At the Farnborough Air Show Monday, Boeing said the secretive automation process it’s been developing over more than a year for building the fuselage of the 777, which has been undergoing testing inside a facility in Anacortes, is in the final phase of testing and production readiness.
Boeing said the 777X fuselage, which will be assembled in a new building now under construction in Everett, “will be built using automated, guided robots that will fasten the panels of the fuselage together, drilling and filling the more than approximately 60,000 fasteners that are today installed by hand.”
Boeing spokeswoman Elizabeth Fischtziur said the new robotic system “will be implemented first on today’s 777” and once its high rate production capabilities are validated it “is expected to be baseline to 777X fuselage production.”
The advanced manufacturing system, known as the Fuselage Automated Upright Build, or FAUB, was designed for Boeing by German robotics company KUKA Systems.
The fuselage is built by fastening together very large, curved aluminum panels shipped from Mitsubishi, Kawasaki and Fuji Heavy Industries in Japan. Boeing said automating the process will improve safety and quality, and reduce the time needed to build the fuselages.
“This is the first time such technology will be used by Boeing,” Elizabeth Lund, vice president of the 777 program and general manager of the Everett site, said in a statement. “We’re positioning ourselves to begin building 777X airplanes in the future.”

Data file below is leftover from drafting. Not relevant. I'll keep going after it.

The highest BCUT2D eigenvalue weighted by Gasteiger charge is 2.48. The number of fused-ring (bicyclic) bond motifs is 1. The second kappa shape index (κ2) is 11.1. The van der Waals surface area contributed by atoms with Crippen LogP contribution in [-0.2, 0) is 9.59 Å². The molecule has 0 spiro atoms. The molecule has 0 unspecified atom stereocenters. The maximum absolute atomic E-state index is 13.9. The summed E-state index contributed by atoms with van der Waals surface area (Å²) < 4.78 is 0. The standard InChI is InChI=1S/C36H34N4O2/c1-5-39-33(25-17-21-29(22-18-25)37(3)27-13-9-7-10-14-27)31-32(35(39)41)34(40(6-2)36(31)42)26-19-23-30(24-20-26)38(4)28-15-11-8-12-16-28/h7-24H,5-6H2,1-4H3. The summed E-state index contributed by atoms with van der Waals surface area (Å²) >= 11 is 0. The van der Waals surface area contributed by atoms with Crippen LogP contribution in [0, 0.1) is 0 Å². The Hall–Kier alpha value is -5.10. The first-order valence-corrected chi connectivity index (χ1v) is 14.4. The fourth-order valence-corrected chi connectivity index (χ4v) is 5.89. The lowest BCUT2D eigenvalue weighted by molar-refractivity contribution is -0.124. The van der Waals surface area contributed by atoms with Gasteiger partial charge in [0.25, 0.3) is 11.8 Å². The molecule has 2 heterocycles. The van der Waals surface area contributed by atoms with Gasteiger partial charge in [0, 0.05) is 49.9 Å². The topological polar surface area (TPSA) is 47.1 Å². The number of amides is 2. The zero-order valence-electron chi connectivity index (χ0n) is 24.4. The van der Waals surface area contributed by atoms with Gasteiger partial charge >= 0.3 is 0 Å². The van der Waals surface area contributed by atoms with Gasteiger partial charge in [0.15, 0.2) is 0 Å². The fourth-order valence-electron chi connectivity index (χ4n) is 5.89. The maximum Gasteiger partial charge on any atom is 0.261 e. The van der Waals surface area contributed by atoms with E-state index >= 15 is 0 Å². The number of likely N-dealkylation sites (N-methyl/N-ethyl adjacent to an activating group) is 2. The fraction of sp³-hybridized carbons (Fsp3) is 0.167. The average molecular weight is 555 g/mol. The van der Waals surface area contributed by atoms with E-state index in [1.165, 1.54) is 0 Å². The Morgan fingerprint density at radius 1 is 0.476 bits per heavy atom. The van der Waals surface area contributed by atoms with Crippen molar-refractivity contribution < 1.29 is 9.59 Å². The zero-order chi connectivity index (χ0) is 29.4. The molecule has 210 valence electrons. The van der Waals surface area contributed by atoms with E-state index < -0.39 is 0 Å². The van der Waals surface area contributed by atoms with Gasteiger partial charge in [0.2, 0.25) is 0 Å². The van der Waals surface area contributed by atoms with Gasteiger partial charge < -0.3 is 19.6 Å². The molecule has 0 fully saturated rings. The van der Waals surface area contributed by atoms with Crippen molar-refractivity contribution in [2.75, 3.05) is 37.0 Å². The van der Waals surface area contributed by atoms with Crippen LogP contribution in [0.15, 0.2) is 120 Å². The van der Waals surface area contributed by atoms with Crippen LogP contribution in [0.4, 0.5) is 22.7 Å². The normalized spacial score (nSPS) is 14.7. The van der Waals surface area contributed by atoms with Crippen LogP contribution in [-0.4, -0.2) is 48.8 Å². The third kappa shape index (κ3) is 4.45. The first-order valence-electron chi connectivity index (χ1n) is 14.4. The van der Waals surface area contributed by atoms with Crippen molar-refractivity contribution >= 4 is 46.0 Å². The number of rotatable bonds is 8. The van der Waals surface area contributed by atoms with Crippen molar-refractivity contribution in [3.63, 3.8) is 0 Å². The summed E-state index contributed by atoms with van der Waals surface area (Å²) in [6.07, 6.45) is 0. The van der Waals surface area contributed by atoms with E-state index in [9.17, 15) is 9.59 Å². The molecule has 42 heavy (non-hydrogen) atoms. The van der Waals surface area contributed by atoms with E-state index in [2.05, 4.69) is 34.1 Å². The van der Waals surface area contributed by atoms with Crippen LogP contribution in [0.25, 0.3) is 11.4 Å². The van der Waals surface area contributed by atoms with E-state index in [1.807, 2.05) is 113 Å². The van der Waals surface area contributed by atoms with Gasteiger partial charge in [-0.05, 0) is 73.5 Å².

Asked if the automation of a process now done with more manual labor would impact jobs, Fischtziur said that during the testing phase, Boeing will assess the precise size of the workforce required to support the system.
“Then, as we implement, employees currently building the fuselage sections will either transition to working with FAUB or move to other positions on the 777 program or to other programs where there is demand for their skill set,” Fischtziur said.
That seems to mean that while the workforce assembling the 777X fuselages may eventually end up smaller than it is today, Boeing doesn’t anticipate any layoffs as it implements this robotic system.
“Our goal is to transition employees to other positions where we can make the most of their skills,” said Fischtziur.
Boeing said the testing is well advanced, and engineers are getting the system ready for production.
Jon Holden, president of Machinists District 751, which represents assembly workers at Boeing, said the company has told the union its members will operate and maintain those machines but hasn’t given details.
“We have asked exactly how introduction of this technology will impact our members, but have received no definitive answers from Boeing,” Holden said in an email. “Our concern and focus remains on preserving every member’s job.”